Mukaluka seems to be helping to teach the Introduction to Therapy Dog training and even helps to teach other dogs new tricks.
There seems to be a Youtube channel with Mukaluka’s tricks and face plastered all over it. Really such a sweet face it is.
I am going to share some articles and videos for those who are interested in learning more about Mukaluka. This is one amazing dog.
- Mukaluka Youtube Channel
- Mural with Mukaluka in it article
- Mukaluka helping patients at the hospital article
You can also Google for more information, those seemed to be the most interesting articles and Youtube items that I found.
The importance of therapy dogs is widely known these days, not only with children, but with the elderly, people with disabilities and soldiers coming home from the war.
I thought for a change I would put up a video of a wonderful therapy dog named Mukaluka. This dog shows off some impressive tricks, as well as prancing around so proud while performing those tricks and rightly so.
So here is the video, watch and see how amazing this dog is. I am doing to work with Sasha to get her to be able to do these tricks as well. Just amazing to watch!
There isn’t a video this week for this trick, rather, there are step by step instructions on how to get your dog primed for running a course, agility training, and learning how far to push your dog and when to draw back and allow them to guide the course.
At any rate, here is the article. It will take time for your dog to get used to this, so please have patience and time, and many healthy treats. Lots of praise and love will go a long way in order to get your dog to do what you want him/her to do.
Have fun, enjoy the time you get to train and bond with your dog.
Here is an easy trick to teach your dog. You will need treats and it’s probably a good idea that your dog knows his/her name.
Remember patience and do short training sessions so that your dog (and you) don’t become overwhelmed.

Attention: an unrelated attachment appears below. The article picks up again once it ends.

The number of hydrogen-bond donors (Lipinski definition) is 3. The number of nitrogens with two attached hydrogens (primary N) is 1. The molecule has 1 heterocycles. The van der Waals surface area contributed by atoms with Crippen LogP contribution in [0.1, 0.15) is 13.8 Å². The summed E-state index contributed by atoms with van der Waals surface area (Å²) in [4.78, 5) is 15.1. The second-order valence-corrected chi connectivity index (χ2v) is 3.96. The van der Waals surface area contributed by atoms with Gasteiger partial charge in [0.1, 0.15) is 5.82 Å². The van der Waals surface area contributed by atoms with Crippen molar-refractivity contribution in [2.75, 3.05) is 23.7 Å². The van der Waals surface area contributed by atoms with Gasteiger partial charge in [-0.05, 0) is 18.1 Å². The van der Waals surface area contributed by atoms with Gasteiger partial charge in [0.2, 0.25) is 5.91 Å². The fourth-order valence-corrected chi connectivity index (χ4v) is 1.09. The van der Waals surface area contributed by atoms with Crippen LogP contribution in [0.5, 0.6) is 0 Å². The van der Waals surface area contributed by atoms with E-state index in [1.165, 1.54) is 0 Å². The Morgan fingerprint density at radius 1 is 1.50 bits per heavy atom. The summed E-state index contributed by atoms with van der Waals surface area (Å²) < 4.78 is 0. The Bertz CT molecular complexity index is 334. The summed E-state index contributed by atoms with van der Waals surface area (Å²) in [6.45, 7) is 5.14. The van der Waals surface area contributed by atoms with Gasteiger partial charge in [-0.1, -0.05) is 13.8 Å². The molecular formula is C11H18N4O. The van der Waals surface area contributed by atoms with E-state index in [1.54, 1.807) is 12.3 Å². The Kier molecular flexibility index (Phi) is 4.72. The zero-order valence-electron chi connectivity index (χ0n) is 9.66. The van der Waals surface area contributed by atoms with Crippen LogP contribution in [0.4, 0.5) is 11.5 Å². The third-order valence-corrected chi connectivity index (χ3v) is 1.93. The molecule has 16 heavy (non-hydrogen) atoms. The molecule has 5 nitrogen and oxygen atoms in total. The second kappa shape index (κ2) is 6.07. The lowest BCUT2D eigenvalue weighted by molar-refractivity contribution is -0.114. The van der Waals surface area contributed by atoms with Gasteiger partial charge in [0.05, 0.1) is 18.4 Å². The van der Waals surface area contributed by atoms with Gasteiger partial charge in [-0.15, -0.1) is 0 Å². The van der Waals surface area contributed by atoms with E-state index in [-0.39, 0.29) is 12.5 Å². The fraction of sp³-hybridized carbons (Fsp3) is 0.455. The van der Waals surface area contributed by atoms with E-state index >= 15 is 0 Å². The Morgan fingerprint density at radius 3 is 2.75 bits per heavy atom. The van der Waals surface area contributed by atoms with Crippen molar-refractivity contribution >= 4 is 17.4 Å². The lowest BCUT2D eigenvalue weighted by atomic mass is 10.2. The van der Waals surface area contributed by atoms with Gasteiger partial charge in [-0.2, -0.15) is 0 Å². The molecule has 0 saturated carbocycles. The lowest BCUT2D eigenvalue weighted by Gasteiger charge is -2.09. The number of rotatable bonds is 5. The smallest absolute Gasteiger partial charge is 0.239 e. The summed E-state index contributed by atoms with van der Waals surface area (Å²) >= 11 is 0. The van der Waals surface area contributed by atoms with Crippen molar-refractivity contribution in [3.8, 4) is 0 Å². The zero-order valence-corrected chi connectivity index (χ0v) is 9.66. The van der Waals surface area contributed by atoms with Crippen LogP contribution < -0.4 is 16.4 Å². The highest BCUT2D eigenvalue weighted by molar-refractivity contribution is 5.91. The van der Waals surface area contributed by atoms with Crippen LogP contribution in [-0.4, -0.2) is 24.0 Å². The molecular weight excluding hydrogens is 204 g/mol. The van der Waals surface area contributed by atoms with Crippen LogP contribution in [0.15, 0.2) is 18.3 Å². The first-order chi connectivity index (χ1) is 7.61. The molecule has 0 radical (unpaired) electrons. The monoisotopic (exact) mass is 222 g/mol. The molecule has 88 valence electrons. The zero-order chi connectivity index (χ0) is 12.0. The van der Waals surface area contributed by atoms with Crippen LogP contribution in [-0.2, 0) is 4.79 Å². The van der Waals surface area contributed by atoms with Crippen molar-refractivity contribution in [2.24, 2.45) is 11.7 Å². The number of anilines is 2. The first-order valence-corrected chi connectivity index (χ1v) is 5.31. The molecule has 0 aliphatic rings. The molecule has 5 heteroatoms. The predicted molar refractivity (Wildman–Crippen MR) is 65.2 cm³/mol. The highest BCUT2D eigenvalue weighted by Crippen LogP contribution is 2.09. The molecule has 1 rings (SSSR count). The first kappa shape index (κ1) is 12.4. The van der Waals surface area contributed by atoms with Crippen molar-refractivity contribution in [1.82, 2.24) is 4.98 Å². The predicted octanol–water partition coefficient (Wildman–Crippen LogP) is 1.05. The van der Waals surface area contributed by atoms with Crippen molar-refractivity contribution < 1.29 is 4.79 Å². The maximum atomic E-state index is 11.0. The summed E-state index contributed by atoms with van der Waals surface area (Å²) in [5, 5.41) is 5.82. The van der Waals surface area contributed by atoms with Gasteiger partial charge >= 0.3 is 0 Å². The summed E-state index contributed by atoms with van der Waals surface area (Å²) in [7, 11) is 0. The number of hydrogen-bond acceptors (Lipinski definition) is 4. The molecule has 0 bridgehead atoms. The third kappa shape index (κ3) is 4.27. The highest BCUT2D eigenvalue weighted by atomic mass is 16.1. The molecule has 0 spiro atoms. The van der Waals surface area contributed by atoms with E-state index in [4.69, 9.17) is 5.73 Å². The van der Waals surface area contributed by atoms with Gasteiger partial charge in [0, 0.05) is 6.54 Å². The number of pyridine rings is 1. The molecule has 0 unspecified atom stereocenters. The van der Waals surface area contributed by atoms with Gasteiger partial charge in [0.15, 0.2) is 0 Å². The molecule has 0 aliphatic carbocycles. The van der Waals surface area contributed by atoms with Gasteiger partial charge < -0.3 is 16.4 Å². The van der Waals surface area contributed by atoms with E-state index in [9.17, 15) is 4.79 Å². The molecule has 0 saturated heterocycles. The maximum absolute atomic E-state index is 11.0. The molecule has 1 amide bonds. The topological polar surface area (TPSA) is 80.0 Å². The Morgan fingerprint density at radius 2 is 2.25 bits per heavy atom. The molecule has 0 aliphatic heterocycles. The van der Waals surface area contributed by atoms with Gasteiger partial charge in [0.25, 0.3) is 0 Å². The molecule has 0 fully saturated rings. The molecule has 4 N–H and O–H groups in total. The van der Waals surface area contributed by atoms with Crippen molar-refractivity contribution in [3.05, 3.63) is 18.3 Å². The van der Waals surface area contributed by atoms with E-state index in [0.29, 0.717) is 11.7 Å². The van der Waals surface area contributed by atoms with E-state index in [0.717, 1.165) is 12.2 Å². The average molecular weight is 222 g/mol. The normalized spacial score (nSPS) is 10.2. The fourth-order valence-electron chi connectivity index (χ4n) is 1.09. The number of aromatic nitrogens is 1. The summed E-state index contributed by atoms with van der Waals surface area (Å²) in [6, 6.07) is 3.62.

Here is a video of the trick in action. It is NOT ME in the video.
As many of us know, dogs and animals in general can be therapeutic for those of us going through serious illnesses, those in nursing homes, depression and troubled children.
For those of you who are dog parents, have you ever thought of training your dog to be a therapy dog? For others, have you been needing a therapy dog to help you?
There is a great website dedicated to therapy dogs. Tons of information, videos, training classes and more. Check it out here.
I’d love to hear stories of those people who are training their dog to become a therapy dog, or those who used therapy dog’s services. I am starting to get Sasha trained for this, and I am curious as to your thoughts. Either you can leave comments here or check out the “contact” tab and e-mail me.
A few people e-mailed me and wanted to know if I had information about learning tricks other than the standard sit, stay, rollover, paw, etc. So I thought I would do a weekly post about teaching an out of the ordinary trick.
This trick is called Peekaboo. It’s fairly basic for your dog to learn and they should pick it up quickly IF they already know the basic commands like “sit” and “come”.
First teach the dog to go through your legs from the front to the back and then from the back to the front, when they sit down between your legs while you are standing up, give them a treat. When they first start out, and they go from the front to the back or vice versa, give them a small treat each time.
Once they move from the back to the front and front to back and sit consistently, they are just about there. Have them sit between your legs while you are standing up and say “Peekaboo” about four times and treat them every single time after you say it. Make sure they also are looking up at you so that they are aware of what you want them to do.
Then have your dog walk between your legs and say “Peekaboo”. They should sit between your legs and peek out, thus the trick is “Peekaboo”.